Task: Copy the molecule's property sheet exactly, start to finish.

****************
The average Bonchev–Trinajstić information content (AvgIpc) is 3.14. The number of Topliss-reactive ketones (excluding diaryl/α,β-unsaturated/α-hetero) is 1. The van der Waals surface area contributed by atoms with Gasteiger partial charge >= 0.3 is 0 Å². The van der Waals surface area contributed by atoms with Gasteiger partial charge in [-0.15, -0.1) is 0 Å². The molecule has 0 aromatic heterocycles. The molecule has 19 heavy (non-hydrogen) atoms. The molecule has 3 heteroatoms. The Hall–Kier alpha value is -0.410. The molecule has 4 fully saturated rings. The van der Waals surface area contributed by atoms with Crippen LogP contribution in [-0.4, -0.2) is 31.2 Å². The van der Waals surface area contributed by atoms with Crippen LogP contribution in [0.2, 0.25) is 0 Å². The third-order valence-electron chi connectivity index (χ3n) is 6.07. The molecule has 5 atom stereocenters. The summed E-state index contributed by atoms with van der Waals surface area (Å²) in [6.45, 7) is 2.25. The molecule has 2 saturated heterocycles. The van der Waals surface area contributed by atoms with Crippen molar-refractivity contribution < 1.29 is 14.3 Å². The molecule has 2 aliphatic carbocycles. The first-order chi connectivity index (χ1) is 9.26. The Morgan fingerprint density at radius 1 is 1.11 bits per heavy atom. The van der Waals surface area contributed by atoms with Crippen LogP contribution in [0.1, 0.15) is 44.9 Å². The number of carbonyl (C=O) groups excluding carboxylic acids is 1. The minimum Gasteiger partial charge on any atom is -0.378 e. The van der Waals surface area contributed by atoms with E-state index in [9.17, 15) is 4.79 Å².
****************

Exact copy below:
The average Bonchev–Trinajstić information content (AvgIpc) is 3.14. The number of Topliss-reactive ketones (excluding diaryl/α,β-unsaturated/α-hetero) is 1. The van der Waals surface area contributed by atoms with Gasteiger partial charge >= 0.3 is 0 Å². The van der Waals surface area contributed by atoms with Gasteiger partial charge in [-0.15, -0.1) is 0 Å². The molecule has 0 aromatic heterocycles. The molecule has 19 heavy (non-hydrogen) atoms. The molecule has 3 heteroatoms. The Hall–Kier alpha value is -0.410. The molecule has 4 fully saturated rings. The van der Waals surface area contributed by atoms with Crippen LogP contribution in [-0.4, -0.2) is 31.2 Å². The van der Waals surface area contributed by atoms with Crippen LogP contribution in [0.2, 0.25) is 0 Å². The third-order valence-electron chi connectivity index (χ3n) is 6.07. The molecule has 5 atom stereocenters. The summed E-state index contributed by atoms with van der Waals surface area (Å²) in [6.45, 7) is 2.25. The molecule has 2 saturated heterocycles. The van der Waals surface area contributed by atoms with Crippen molar-refractivity contribution < 1.29 is 14.3 Å². The molecule has 2 aliphatic carbocycles. The first-order chi connectivity index (χ1) is 9.26. The Morgan fingerprint density at radius 1 is 1.11 bits per heavy atom. The van der Waals surface area contributed by atoms with Crippen LogP contribution in [0.1, 0.15) is 44.9 Å². The number of carbonyl (C=O) groups excluding carboxylic acids is 1. The minimum Gasteiger partial charge on any atom is -0.378 e. The van der Waals surface area contributed by atoms with E-state index in [9.17, 15) is 4.79 Å².